Now, do the math:   if your nonprofit has even ten employees, you’re spending anywhere from $10,000 to $15,000 annually in training and learning, including executive & senior management hours, classroom and on-the-job training, technology subscriptions, simulations, and more.  Your volunteers may not get paid, but they should be considered employees, too. To bring as much value as possible to your nonprofit, they need to know how your organization works, your goals, how performance is taught and measured, how to grow as leaders, how to adapt to changing conditions, and more.  Training allows volunteers to be more intentional about the impact they can have on your nonprofit, and the more they can help your success — and realize their own personal growth — they will be more likely to keep volunteering with you. You can never have enough volunteers; the more who are doing the heavy lifting, the less burden on each one, which is critical to preventing burnout by asking too much of volunteers.

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Volunteers can engage with your United Way chapter (or other nonprofit) in multiple ways.   They can:

  • Educate your audience and potential partners on your mission
  • Engage the public to give their hours (doing something as minor as a Saturday Community Cleanup to improve their communities or as major as drumming up support for a large-scale capital campaign)
  • Advocate and lobby those who influence legislators to enact laws or regulations that benefit the populations you serve (elected officials, policymakers, lawmakers)
Chances are your volunteer pool boasts individuals with a wide range of abilities and talents, from expertise in trades to backgrounds in professional services (law, accounting, graphic design, etc.). Rather than attempting to pigeonhole a prospective helper into a specific task, duty, committee, etc. of your choosing, try using what you know about their experience and passions and giving them an option to help that is relevant to their talents.  Like sales, it’s exponentially easier to get someone to say yes on their terms than it is to say yes on yours.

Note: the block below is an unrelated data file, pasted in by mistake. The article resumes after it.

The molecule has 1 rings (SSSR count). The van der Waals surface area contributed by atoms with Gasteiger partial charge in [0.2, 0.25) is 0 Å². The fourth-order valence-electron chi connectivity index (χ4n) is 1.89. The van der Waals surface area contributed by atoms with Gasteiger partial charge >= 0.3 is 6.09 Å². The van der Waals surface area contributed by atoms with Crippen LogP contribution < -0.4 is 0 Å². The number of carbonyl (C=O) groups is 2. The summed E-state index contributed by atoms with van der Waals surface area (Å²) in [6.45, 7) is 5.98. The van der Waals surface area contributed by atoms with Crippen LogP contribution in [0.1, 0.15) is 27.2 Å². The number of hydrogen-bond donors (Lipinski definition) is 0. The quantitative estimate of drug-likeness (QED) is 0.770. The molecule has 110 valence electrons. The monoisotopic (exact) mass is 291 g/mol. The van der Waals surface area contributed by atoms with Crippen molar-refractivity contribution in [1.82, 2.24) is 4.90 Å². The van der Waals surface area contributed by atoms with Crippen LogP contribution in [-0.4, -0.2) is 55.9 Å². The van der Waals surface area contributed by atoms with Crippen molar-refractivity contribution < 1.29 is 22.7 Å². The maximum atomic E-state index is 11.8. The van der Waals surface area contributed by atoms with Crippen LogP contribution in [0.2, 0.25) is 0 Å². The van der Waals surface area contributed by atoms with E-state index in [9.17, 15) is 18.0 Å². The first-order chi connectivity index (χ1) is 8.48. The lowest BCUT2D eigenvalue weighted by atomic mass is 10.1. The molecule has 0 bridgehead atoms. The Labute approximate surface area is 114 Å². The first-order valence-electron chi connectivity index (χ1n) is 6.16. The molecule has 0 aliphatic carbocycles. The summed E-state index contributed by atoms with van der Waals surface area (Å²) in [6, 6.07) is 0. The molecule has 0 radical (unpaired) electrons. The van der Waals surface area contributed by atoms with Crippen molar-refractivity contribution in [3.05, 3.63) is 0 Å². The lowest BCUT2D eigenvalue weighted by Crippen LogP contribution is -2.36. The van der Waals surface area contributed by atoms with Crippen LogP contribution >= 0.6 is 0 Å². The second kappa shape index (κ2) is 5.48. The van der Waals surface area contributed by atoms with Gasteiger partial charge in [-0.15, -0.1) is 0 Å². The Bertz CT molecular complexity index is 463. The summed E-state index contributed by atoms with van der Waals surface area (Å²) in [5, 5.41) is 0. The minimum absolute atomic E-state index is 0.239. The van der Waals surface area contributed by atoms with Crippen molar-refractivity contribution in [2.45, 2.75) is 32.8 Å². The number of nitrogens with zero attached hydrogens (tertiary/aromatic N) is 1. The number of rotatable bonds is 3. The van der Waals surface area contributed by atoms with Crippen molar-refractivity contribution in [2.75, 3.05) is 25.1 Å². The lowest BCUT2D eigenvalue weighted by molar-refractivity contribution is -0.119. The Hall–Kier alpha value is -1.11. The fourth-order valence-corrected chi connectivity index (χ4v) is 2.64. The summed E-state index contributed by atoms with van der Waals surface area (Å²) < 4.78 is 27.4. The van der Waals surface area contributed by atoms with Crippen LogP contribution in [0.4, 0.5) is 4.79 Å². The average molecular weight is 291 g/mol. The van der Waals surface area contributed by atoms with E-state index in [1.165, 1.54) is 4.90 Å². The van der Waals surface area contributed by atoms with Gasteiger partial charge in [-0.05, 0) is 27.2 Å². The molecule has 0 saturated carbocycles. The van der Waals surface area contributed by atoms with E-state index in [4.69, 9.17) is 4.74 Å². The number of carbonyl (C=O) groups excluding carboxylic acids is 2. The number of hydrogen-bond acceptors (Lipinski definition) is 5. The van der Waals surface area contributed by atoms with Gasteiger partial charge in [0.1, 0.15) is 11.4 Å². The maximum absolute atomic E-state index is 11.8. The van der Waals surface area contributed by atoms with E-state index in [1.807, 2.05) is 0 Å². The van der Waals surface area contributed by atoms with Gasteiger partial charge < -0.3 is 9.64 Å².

Which people are most engaged with your cause? The answer undoubtedly is your leadership and staff. They spend 40 hours a week (at a minimum) pursuing your nonprofit’s mission; nobody knows the ins and outs of the organization like they do.  Similarly, your Board of Directors devotes much of their time to strategically steering your organization to higher places.  Consult these folks for their expertise in identifying strong volunteer prospects. They likely run in extensive professional and personal circles and know people interested in contributing their time to a great mission: yours!  The benefit of recruiting volunteers: hearing ‘I just can’t afford it right now’ usually applies to money donated, not hours. (There goes one of the most common obstacles to support right out the window!) Look at another group heavily invested in your charity — your biggest donors.  Like your Board members, they’re highly connected and can help you locate dedicated volunteers who will last.


Why stick with traditional tactics when leveraging the latest technology can amplify the reach of your energies tenfold in a fraction of the time?  Repositioning your Volunteer recruiting and management efforts online allows you to streamline your work and reach anyone with a computer, email address, or social media account.
Imagine how much time your staff can save with a simple yet comprehensive way to recruit, schedule and track Volunteers using today’s technology. DonorPoint’s Volunteer Management Solution can do all that for you and more.  Easy-to-use online tools let you set up Volunteer opportunities within minutes, including:
  • Recruiting, scheduling and tracking Volunteers 
  • Registering Volunteers online
  • Integrating Volunteer information and activities into your more considerable fundraising efforts
  • Setting up workflow questions
  • Automatically sending waivers and other pertinent information
  • Managing day-to-day assignments and rewards
Online Volunteer Management tools deliver a successful and holistic engagement experience for your supporters. Drop us a line to get the ball rolling on an enhanced Volunteer engagement plan that yields results!